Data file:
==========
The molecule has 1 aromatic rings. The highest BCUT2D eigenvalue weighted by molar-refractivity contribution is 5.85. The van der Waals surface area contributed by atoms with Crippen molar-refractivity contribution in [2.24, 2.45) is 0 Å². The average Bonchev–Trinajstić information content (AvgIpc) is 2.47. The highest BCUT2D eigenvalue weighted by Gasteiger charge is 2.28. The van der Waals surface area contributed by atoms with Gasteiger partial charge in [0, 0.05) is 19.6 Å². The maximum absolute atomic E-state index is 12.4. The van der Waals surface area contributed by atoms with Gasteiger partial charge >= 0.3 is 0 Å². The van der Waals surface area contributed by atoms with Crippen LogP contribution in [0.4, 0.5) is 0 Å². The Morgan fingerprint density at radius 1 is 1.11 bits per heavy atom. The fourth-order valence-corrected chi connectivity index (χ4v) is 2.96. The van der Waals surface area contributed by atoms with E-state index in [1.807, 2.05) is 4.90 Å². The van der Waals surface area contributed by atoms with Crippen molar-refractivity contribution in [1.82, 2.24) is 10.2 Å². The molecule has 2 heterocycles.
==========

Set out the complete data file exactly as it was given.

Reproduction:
The molecule has 1 aromatic rings. The highest BCUT2D eigenvalue weighted by molar-refractivity contribution is 5.85. The van der Waals surface area contributed by atoms with Crippen molar-refractivity contribution in [2.24, 2.45) is 0 Å². The average Bonchev–Trinajstić information content (AvgIpc) is 2.47. The highest BCUT2D eigenvalue weighted by Gasteiger charge is 2.28. The van der Waals surface area contributed by atoms with Gasteiger partial charge in [0, 0.05) is 19.6 Å². The maximum absolute atomic E-state index is 12.4. The van der Waals surface area contributed by atoms with Gasteiger partial charge >= 0.3 is 0 Å². The van der Waals surface area contributed by atoms with Crippen LogP contribution in [0.4, 0.5) is 0 Å². The Morgan fingerprint density at radius 1 is 1.11 bits per heavy atom. The fourth-order valence-corrected chi connectivity index (χ4v) is 2.96. The van der Waals surface area contributed by atoms with E-state index in [1.807, 2.05) is 4.90 Å². The van der Waals surface area contributed by atoms with Crippen molar-refractivity contribution in [1.82, 2.24) is 10.2 Å². The molecule has 2 heterocycles.